Rebecca’s beautiful pub on edge of Peak needs food quality to go with staff friendliness.
It all began so well.
A lovely greeting, a bar bristling with real ale hand-pumps and the aroma of roasting meat in a beautiful pub.
Subtle lighting and quirky furnishings give every table a film set authenticity.
As first impressions go Sunday at the Dore Moor Inn was right up there with Pedro’s debut for Chelsea.
But there were issues. According to the charming and remarkable manager Rebecca Aitken there were problems with the quality of the cod and after several complaints the dish was taken off the menu.
But not until after I’d ordered it.
Rebecca assured me that every complainant had their money refunded, offered a replacement dish and a free dessert. This week her supplier - Brake Brothers of Warrington - is coming to Dore to face her wrath.
Then there was a hiccup in the digital ordering system that recently replaced written orders to the kitchen and it meant a 40-minute wait from ordering to receiving our main course.
An on-screen glitch meant our order had been ‘dumped’ from the queue.
But it would take more than a couple of complaints from the likes of me to worry Rebecca Aitken.
Sheffielder Rebecca made the newspapers when she became the youngest pub landlady in the south of England - aged 20.
And it was a tough start at the Star and Garter in Bromley, Kent.
She had her face cut when an angry punter put his fist through a stained glass window as she – all 5’4” of her - threw him out.
Rebecca had to learn fast how to run a pub standing between two tough council estates - her mum and dad Jackie and Phil Saunders sold their house in Totley and moved in with her to offer family support.
She survived and thrived and went on to run pubs round the country and in Sheffield at the Robin Hood at Millhouses, The Prince Of Wales on Carter Knowle Road and the Sportsman at Crosspool.
Finally to The Dore Moor Inn three-and-a-half years ago in an area where good food is easy to find.
“I love it here, and I love working for Mitchell’s and Butler. The Dore Moor Inn is one of their Vintage Inns. We source some of our food locally and some from national suppliers but we’ve never had trouble with the fish before. I’ll be having words.”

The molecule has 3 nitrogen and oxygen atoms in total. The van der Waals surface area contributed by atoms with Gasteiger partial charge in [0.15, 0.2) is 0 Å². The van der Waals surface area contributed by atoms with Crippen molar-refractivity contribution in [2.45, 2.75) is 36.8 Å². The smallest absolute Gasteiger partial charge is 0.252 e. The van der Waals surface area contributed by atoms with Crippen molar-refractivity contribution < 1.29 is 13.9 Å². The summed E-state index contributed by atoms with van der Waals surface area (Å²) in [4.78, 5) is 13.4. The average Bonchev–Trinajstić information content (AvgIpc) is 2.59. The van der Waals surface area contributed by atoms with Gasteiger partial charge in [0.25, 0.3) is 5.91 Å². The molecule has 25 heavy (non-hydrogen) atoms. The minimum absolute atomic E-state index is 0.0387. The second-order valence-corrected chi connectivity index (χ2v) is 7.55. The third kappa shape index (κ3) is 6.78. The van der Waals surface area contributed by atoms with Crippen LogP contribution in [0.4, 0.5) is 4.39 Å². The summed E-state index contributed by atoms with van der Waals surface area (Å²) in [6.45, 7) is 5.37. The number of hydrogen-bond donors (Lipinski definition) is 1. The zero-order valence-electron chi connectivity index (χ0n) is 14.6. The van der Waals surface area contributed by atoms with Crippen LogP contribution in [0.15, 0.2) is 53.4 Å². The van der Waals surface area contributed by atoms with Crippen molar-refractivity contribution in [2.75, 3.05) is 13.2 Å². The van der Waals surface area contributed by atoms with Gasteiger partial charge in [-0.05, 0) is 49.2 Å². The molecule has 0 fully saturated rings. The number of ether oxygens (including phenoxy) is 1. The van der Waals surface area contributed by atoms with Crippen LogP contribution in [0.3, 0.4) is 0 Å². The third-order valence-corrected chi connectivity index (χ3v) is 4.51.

As luck would have it - or not - I chose the cod for my main course and found it very dry but just about eatable.
“I’m really sorry about that,” said 44-year-old Rebecca.
“If you had complained I would have given you another course and a dessert. We don’t want people leaving the place unhappy.”
Note to self: moan more.
The meal started reasonably well. I had beer battered mushrooms with Cropwell Bishop Stilton mayonnaise and my son Joe had the spiced calamari and chorizo salad. The Cropwell Bishop mayonnaise had a real Stilton kick with it and worked well with the subtle tones and crunch of the battered mushrooms.
Joe’s calamari was tender and not overcooked and with a decent batter but the chorizo was in the form of seasoning rather than pieces of the Spanish smoked sausage which was slightly disappointing.
Others in our party went straight for the Sunday roast beef.
One loved it and the other wasn’t too impressed and it has to be said that the food appeared to have been plated and under a heat lamp for some time, drying the peas and creating gravy rings on the plate.
The food actually tasted good – the meat tender and plenty of it and the veg that came with it was nicely cooked with some decent roast potatoes but nothing inspiring.
Then there was the fish.
I chose cod over Pollock but as already mentioned the dryness of the fish spoiled a good batter.
The chips and peas were very good.
“We’re using different chips these days from frozen and they have a gluten free dusting of flour to give them extra crunch,” adds Rebecca.
Our dessert choice was a sharing platter with two mini portions of warm Belgian chocolate brownie topped with vanilla ice cream, classic sherry trifle, peanut butter and chocolate cheesecake, and strawberry and blackberry Eton mess.
Undoubtedly the highlight of the meal.
The sherry trifle was an indulgent splodge of sweetness and cream, the Eton mess a fruity delight and though it’s not Michelin starred or even Bake-Off complexity it always hits the sweet spot.
The brownie was rich but perhaps a little chewy but the peanut butter and chocolate cheesecake – which I’ve had recently elsewhere – was good without the hit of intensity real hunks of peanut butter would give.
All in all not a great day for the Dore Moor Inn with the problems mentioned but a big plus is the staff.
Friendly, helpful and busy, they make the place buzz and but for the computer failure etc would have ranked higher than three stars.
If Rebecca gets the food and systems to the standard of the people and ambience she’s on to a another winner.
With a glass of Oyster Bay sauvignon blanc our meal came to £50.66
Star rating out of five:
* Food 2
* Atmosphere 4
* Service 3
* Value 2
* The Dore Moor Inn, Hathersage Road, Dore, Sheffield S17 3AB
* Tel: 0114 262 1031
* Hours:· noon – 11 pm Monday to Saturday, noon to 10.30pm on Sundays.
* Reservations Book a table